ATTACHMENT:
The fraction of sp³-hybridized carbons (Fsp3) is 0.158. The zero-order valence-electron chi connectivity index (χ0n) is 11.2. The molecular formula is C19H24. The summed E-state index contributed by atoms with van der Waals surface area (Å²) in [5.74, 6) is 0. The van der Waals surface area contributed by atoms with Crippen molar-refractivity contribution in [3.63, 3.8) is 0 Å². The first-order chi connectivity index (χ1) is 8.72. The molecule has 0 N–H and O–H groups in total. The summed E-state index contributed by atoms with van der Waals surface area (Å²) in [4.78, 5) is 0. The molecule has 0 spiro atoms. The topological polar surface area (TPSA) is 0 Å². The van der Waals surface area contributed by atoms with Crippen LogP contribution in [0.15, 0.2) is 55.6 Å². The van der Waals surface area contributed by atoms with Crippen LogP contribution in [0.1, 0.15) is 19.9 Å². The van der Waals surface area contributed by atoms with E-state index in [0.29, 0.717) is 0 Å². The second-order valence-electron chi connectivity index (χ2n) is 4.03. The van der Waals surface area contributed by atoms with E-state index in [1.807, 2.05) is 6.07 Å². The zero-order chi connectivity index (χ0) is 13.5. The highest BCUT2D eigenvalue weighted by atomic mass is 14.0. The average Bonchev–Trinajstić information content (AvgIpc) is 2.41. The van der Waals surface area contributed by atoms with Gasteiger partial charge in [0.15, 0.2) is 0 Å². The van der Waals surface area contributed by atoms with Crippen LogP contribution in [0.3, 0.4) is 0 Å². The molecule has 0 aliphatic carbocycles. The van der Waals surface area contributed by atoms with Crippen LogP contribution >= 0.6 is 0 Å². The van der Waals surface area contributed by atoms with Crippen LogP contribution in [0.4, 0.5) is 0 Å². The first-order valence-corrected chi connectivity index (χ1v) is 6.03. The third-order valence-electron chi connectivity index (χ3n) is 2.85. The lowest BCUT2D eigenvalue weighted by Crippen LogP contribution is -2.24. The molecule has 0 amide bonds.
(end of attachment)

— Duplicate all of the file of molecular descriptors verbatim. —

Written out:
The fraction of sp³-hybridized carbons (Fsp3) is 0.158. The zero-order valence-electron chi connectivity index (χ0n) is 11.2. The molecular formula is C19H24. The summed E-state index contributed by atoms with van der Waals surface area (Å²) in [5.74, 6) is 0. The van der Waals surface area contributed by atoms with Crippen molar-refractivity contribution in [3.63, 3.8) is 0 Å². The first-order chi connectivity index (χ1) is 8.72. The molecule has 0 N–H and O–H groups in total. The summed E-state index contributed by atoms with van der Waals surface area (Å²) in [4.78, 5) is 0. The molecule has 0 spiro atoms. The topological polar surface area (TPSA) is 0 Å². The van der Waals surface area contributed by atoms with Crippen LogP contribution in [0.15, 0.2) is 55.6 Å². The van der Waals surface area contributed by atoms with Crippen LogP contribution in [0.1, 0.15) is 19.9 Å². The van der Waals surface area contributed by atoms with E-state index in [0.29, 0.717) is 0 Å². The second-order valence-electron chi connectivity index (χ2n) is 4.03. The van der Waals surface area contributed by atoms with E-state index in [1.807, 2.05) is 6.07 Å². The zero-order chi connectivity index (χ0) is 13.5. The highest BCUT2D eigenvalue weighted by atomic mass is 14.0. The average Bonchev–Trinajstić information content (AvgIpc) is 2.41. The van der Waals surface area contributed by atoms with Gasteiger partial charge in [0.15, 0.2) is 0 Å². The van der Waals surface area contributed by atoms with Crippen LogP contribution in [0.3, 0.4) is 0 Å². The molecule has 0 aliphatic carbocycles. The van der Waals surface area contributed by atoms with Crippen LogP contribution >= 0.6 is 0 Å². The van der Waals surface area contributed by atoms with Crippen LogP contribution in [0.4, 0.5) is 0 Å². The first-order valence-corrected chi connectivity index (χ1v) is 6.03. The third-order valence-electron chi connectivity index (χ3n) is 2.85. The lowest BCUT2D eigenvalue weighted by Crippen LogP contribution is -2.24. The molecule has 0 amide bonds.